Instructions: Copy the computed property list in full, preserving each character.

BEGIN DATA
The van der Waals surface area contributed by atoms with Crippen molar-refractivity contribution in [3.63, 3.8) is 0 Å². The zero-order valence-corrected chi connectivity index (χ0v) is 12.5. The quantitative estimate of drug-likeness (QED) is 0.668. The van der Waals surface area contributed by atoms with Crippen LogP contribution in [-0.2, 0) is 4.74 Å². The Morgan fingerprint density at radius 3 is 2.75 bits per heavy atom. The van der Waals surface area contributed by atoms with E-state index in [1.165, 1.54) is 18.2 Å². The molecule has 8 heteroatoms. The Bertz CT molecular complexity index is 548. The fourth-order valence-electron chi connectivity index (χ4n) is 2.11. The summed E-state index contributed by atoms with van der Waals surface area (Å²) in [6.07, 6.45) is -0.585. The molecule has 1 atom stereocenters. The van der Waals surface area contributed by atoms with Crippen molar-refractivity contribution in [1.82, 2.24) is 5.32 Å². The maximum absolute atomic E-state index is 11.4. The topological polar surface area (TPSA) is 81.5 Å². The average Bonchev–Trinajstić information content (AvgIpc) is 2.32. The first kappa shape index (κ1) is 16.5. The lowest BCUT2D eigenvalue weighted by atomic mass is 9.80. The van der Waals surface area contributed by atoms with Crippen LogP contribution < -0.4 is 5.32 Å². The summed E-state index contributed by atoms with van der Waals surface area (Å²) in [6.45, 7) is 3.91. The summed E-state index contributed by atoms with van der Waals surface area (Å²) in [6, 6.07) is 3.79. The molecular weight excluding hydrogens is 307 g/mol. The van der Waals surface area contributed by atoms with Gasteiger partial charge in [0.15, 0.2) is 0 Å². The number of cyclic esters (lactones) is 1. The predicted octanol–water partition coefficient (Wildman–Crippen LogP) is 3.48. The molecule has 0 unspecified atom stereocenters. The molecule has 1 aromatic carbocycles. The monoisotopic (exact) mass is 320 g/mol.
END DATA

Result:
The van der Waals surface area contributed by atoms with Crippen molar-refractivity contribution in [3.63, 3.8) is 0 Å². The zero-order valence-corrected chi connectivity index (χ0v) is 12.5. The quantitative estimate of drug-likeness (QED) is 0.668. The van der Waals surface area contributed by atoms with Crippen LogP contribution in [-0.2, 0) is 4.74 Å². The Morgan fingerprint density at radius 3 is 2.75 bits per heavy atom. The van der Waals surface area contributed by atoms with E-state index in [1.165, 1.54) is 18.2 Å². The molecule has 8 heteroatoms. The Bertz CT molecular complexity index is 548. The fourth-order valence-electron chi connectivity index (χ4n) is 2.11. The summed E-state index contributed by atoms with van der Waals surface area (Å²) in [6.07, 6.45) is -0.585. The molecule has 1 atom stereocenters. The van der Waals surface area contributed by atoms with Crippen molar-refractivity contribution in [1.82, 2.24) is 5.32 Å². The maximum absolute atomic E-state index is 11.4. The topological polar surface area (TPSA) is 81.5 Å². The average Bonchev–Trinajstić information content (AvgIpc) is 2.32. The first kappa shape index (κ1) is 16.5. The lowest BCUT2D eigenvalue weighted by atomic mass is 9.80. The van der Waals surface area contributed by atoms with Crippen LogP contribution < -0.4 is 5.32 Å². The summed E-state index contributed by atoms with van der Waals surface area (Å²) in [6.45, 7) is 3.91. The summed E-state index contributed by atoms with van der Waals surface area (Å²) in [6, 6.07) is 3.79. The molecular weight excluding hydrogens is 307 g/mol. The van der Waals surface area contributed by atoms with Gasteiger partial charge in [0.15, 0.2) is 0 Å². The number of cyclic esters (lactones) is 1. The predicted octanol–water partition coefficient (Wildman–Crippen LogP) is 3.48. The molecule has 0 unspecified atom stereocenters. The molecule has 1 aromatic carbocycles. The monoisotopic (exact) mass is 320 g/mol.